As is well known, Jesus spoke seven sentences from the cross as recorded in the Gospels. These seven sentences are called “The Seven Last Words of Jesus,” it is a common tradition to devote preaching and reflection to these Seven Last Words on Good Friday services. I will be doing so today and over the remaining Sundays in Lent, tying these Words into the appointed Gospel readings and the ongoing life within the Parish of Tazewell County.

The first word uttered by our most compassionate Jesus, as he hung on the cross, was, “Father, forgive them; for they know not what they do.” There can be no more dramatic demonstration of the centrality of forgiveness to the Christian life than this first word. Jesus is asking His Father to forgive the actions of His murderers, to overlook their deeds. Jesus knows that His Father always hears Him. He is saying: Look, Father, at the love of Thy Son, not their behavior. Through the Son’s plea, indeed through the Son Himself, those who were responsible for nailing Jesus to the Cross are made present to God the Father, and God the Father made present to them, through Jesus. Forgiveness has everything to do with presence—and particularly with the presence of Jesus. Continue reading

Homily: “On Temptation”

Offered by Father Matthew Dallman for the Parish of Tazewell County on the First Sunday in Lent, Year A, 2017.

The key moment in the episode in the Garden of Eden where Eve (and I think Adam as well) were with the serpent has do to with choice. What will Eve, speaking for Adam, choose? She starts out as God would have them be, repeating more or less perfectly the command God had given them: “You may freely eat of the every tree of the garden; but of the tree of the knowledge of good and evil you shall not eat, for in the day that you eat of it you shall die.” Notice that God could have not created this tree in the first place. He could have put it somewhere else entirely. But God chose not to.

So let us see that in the nature of reality, in the very order of creation, and in such order whereby humans are actively listening to Him—for we can and should understand Adam and Eve as being called by God and in all situations save one obedient to Him—God in the nature of creation has knowingly placed objects that tempt us. He intentionally puts things in our lives that He knows full well the sign to “keep out” can be a trigger to “go towards.” Continue reading

Homily: “On Ash Wednesday”

Offered by Father Matthew Dallman for the Parish of Tazewell County on Ash Wednesday 2017.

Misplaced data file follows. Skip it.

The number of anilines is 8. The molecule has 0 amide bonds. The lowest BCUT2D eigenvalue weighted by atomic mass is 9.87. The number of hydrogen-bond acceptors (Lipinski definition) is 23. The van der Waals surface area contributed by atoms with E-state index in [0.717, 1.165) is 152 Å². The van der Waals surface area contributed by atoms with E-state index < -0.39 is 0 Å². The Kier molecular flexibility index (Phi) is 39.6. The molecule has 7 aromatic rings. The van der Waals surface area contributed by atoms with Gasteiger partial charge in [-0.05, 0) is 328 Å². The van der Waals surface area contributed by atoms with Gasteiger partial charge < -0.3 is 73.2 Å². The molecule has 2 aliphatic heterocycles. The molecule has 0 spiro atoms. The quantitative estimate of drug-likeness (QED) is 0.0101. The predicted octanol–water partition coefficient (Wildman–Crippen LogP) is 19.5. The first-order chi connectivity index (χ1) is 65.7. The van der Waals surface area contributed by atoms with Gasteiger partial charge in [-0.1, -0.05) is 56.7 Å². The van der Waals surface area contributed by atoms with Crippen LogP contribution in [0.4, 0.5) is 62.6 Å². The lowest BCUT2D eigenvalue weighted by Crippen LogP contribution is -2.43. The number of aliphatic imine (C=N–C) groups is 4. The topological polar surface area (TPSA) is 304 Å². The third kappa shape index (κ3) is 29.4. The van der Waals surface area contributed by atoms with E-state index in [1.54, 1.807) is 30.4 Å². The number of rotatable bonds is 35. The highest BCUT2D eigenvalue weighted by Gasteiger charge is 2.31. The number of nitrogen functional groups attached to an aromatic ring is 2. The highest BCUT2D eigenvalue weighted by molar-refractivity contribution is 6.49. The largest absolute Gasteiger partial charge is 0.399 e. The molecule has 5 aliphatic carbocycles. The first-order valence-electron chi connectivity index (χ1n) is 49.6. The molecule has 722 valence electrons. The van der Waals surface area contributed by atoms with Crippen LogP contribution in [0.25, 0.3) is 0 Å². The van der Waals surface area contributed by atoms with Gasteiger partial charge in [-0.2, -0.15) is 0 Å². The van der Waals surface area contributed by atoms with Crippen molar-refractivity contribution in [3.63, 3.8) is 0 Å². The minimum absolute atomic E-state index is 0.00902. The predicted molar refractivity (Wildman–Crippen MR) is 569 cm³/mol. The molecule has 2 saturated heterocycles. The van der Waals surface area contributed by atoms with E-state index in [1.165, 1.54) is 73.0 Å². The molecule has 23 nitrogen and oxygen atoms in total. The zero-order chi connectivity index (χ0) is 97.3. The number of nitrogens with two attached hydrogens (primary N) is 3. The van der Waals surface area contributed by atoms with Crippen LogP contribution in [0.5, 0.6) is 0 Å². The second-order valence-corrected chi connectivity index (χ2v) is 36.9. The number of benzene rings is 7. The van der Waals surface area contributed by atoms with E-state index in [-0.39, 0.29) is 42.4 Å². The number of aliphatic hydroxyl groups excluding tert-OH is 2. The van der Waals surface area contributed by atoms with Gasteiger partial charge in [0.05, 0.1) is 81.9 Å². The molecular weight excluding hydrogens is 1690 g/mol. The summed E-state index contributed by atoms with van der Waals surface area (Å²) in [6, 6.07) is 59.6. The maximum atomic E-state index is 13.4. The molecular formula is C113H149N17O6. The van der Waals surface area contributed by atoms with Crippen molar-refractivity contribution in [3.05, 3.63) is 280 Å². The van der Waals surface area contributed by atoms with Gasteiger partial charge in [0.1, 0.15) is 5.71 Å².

Since September the three Adult Study Groups in our Parish have been reading the book The Process of Forgiveness by Father William Meninger, who is an American monk in the Cistercian order who is alive today and actively teaching. We have been slowly working out way through the book and how Father Meninger presents his thesis that forgiveness is a process, the important part of which is to begin by the help and grace of God.

In a lecture that one can find on the internet, Father Meninger is discussing forgiveness in front of a large group of people at a Roman Catholic parish in Texas. At the beginning of that lecture, he tells the following story, a true story that he had collected during his research for the book: Continue reading

Homily: “On Transfiguration”

Offered by Father Matthew Dallman for the Parish of Tazewell County on the Last Sunday after Epiphany, Year A, 2017.

When relationships take a turn, there is often a feeling of loss. This applies to the regular, even every day, moments such as when a person leaves in the morning to go to work or leaves on a several-day long trip; the other person not leaving has that bittersweet feeling. On a larger scale, when a person changes jobs or retires from a job, the people remaining often experience a sense of loss or even a disorientation. Still more this is true about when a loved one dies—even the most faithful Christian will experience a profound sense of loss, an emptiness, some sort of vacuum. To provide some sort of offset to loss, we try to compensate with expressions of love. Kisses and hugs abound before the person leaves for work or a long trip; a going-away party often ensues for those changing or leaving their job; and in the case of death, a visitation and proper funeral are the means for the family and friends to express their love for the deceased as well as for each other in this time of grieving and loss.